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Import Cargo Continuing to Rise Despite Red Sea Disruptions

Inbound cargo volume at the nation’s major container ports is expected to see year-over-year increases through the first half of the year despite attacks on ships in the Red Sea, according to the Global Port Tracker report released by the National Retail Federation (NRF) and Hackett Associates.

“Only about 12 percent of US-bound cargo comes through the Suez Canal but the situation in the Red Sea is bringing volatility and uncertainty that are being felt around the globe,” NRF Vice President for Supply Chain and Customs Policy Jonathan Gold said. “US retailers are working to mitigate the impact of delays and increased costs. However, the longer the disruptions occur, the bigger impact this could have. More needs to be done among partners and allies to ensure the safety of vessels and crews in order to avoid yet another year of supply chain disruption.”

Hackett Associates Founder Ben Hackett said carriers are using a surplus of capacity built up during the pandemic to ease the impact as voyages are diverted around the Cape of Good Hope or to the US West Coast, and that improvements are already being seen.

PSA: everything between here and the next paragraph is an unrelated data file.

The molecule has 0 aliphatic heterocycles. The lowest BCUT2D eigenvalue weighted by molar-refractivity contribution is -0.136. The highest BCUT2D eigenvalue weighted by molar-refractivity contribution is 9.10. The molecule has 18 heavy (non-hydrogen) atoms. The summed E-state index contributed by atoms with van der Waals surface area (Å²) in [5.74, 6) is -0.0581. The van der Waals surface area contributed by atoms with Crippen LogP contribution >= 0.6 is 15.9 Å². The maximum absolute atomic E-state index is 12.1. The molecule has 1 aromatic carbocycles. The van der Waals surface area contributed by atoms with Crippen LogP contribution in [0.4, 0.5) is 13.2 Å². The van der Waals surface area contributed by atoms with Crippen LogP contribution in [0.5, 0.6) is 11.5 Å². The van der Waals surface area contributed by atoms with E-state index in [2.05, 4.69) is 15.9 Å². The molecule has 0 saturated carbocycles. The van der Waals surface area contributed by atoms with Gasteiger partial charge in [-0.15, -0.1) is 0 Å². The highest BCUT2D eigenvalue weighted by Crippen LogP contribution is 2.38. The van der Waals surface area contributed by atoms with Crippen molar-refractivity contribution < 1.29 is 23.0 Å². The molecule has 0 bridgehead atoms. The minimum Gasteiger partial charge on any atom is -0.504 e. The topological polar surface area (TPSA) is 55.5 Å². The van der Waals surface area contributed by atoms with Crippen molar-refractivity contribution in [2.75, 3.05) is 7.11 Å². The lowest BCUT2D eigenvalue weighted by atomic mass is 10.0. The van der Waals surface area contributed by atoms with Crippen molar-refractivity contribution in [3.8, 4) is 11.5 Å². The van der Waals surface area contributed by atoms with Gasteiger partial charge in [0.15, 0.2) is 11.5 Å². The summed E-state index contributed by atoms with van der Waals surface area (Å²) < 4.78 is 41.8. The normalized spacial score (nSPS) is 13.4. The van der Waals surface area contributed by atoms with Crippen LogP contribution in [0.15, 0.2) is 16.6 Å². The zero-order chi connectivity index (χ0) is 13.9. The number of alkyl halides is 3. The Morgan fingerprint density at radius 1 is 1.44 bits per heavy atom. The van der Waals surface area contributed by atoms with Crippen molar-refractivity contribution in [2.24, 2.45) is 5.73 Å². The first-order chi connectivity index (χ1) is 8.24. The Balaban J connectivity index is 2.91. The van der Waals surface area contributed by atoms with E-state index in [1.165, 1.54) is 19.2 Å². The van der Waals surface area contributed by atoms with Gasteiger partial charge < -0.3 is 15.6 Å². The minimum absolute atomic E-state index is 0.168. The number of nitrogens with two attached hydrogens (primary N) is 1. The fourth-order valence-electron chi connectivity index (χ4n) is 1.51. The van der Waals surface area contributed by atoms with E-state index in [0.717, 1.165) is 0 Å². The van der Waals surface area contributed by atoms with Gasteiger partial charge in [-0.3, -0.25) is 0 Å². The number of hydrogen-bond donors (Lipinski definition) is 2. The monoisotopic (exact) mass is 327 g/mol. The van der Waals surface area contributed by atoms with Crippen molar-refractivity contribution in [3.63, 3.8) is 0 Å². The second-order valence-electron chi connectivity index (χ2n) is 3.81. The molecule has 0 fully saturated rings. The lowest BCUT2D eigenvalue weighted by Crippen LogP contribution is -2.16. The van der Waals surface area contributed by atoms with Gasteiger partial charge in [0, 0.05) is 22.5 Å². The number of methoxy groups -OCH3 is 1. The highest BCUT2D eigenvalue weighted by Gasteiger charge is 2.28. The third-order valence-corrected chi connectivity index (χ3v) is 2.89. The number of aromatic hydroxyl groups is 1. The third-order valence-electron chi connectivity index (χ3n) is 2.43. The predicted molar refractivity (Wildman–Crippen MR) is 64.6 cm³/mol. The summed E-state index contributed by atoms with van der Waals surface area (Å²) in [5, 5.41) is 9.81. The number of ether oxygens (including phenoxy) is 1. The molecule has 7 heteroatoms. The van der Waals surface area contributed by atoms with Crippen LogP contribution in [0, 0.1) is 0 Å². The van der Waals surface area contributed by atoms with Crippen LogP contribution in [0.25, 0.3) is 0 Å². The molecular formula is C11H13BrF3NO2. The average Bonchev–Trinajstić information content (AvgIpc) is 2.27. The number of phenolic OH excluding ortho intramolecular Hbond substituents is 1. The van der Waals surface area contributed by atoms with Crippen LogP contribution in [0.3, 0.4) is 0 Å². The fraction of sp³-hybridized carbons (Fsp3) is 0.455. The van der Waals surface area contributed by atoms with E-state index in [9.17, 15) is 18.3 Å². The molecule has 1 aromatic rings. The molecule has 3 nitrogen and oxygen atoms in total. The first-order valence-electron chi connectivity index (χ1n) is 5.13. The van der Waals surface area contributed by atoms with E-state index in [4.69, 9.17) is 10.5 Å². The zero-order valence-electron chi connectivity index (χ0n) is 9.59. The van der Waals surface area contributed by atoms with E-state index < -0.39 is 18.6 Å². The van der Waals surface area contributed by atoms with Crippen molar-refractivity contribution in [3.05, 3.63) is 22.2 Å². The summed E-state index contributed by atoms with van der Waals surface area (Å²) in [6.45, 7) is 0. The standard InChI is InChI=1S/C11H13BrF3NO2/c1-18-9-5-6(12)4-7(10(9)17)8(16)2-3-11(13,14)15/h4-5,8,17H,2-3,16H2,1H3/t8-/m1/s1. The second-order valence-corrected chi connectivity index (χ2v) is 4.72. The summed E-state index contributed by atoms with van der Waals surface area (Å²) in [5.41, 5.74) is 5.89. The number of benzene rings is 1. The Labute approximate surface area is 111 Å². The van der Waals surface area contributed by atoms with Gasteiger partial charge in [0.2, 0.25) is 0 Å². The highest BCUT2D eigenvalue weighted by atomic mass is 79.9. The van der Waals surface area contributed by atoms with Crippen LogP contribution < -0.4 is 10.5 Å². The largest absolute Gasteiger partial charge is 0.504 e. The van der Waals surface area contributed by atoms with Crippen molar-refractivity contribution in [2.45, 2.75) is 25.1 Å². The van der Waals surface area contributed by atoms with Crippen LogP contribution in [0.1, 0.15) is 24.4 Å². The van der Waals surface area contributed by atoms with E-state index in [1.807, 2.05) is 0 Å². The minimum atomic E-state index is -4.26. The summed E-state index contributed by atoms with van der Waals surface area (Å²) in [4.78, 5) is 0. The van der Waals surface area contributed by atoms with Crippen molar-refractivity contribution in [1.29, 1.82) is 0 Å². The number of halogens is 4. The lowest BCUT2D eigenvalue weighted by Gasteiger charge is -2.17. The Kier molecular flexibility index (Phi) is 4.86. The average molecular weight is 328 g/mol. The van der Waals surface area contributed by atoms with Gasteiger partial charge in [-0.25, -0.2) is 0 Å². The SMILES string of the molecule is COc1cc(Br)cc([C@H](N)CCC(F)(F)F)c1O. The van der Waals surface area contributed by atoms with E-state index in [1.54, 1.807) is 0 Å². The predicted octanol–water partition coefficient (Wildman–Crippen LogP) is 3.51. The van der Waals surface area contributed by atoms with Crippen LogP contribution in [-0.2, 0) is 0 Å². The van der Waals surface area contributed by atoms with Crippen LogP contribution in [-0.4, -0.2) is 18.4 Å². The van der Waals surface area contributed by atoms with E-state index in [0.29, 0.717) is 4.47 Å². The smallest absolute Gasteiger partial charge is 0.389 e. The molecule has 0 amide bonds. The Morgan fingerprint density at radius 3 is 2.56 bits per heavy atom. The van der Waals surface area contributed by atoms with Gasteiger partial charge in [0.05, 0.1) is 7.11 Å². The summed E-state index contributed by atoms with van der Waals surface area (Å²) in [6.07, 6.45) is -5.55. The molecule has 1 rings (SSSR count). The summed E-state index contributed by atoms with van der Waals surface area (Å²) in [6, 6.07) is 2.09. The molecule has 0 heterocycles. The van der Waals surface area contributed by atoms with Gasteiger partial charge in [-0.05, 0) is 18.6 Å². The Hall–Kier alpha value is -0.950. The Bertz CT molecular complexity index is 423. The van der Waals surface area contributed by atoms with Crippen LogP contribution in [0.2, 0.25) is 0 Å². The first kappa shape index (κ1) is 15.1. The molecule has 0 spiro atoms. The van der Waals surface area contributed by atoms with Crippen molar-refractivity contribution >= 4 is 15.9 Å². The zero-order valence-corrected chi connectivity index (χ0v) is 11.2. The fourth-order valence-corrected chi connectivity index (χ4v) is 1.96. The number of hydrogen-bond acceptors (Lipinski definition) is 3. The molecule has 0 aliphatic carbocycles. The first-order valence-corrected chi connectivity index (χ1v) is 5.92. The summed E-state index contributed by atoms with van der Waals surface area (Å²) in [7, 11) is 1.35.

“The shipping industry has rapidly adjusted by adding extra vessels to its networks, and has returned to normal weekly ship arrivals,” Hackett said. “Service from Asia to the US East Coast is working well and the dramatic rise in freight rates is showing signs of easing, with pressure from shippers likely to quickly bring these down.”

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US ports covered by Global Port Tracker handled 1.87 million Twenty-Foot Equivalent Units—one 20-foot container or its equivalent—in December, the latest month for which final numbers are available. That was down 1 percent from November but up 8.3 percent year over year. December’s results brought 2023 to 22.3 million TEU, down 12.8 percent from 2022.

Ports have not yet reported January’s numbers, but Global Port Tracker projected the month at 1.81 million TEU, up 0.3 percent year over year. February is forecast at 1.86 million TEU, up 20.4 percent year over year, and March is forecast at 1.71 million TEU, up 5.5 percent from last year. February is traditionally the slowest month because of Lunar New Year factory shutdowns in Asia but the timing of the holiday and its impact on cargo and year-over-year comparisons varies. April is forecast at 1.83 million TEU, up 2.6 percent year over year; May at 1.94 million, up 0.3 percent, and June at 1.93 million TEU, up 5.5 percent.

Those numbers would bring the first half of 2024 to 11.1 million TEU, up 5.3 percent from the same period last year.

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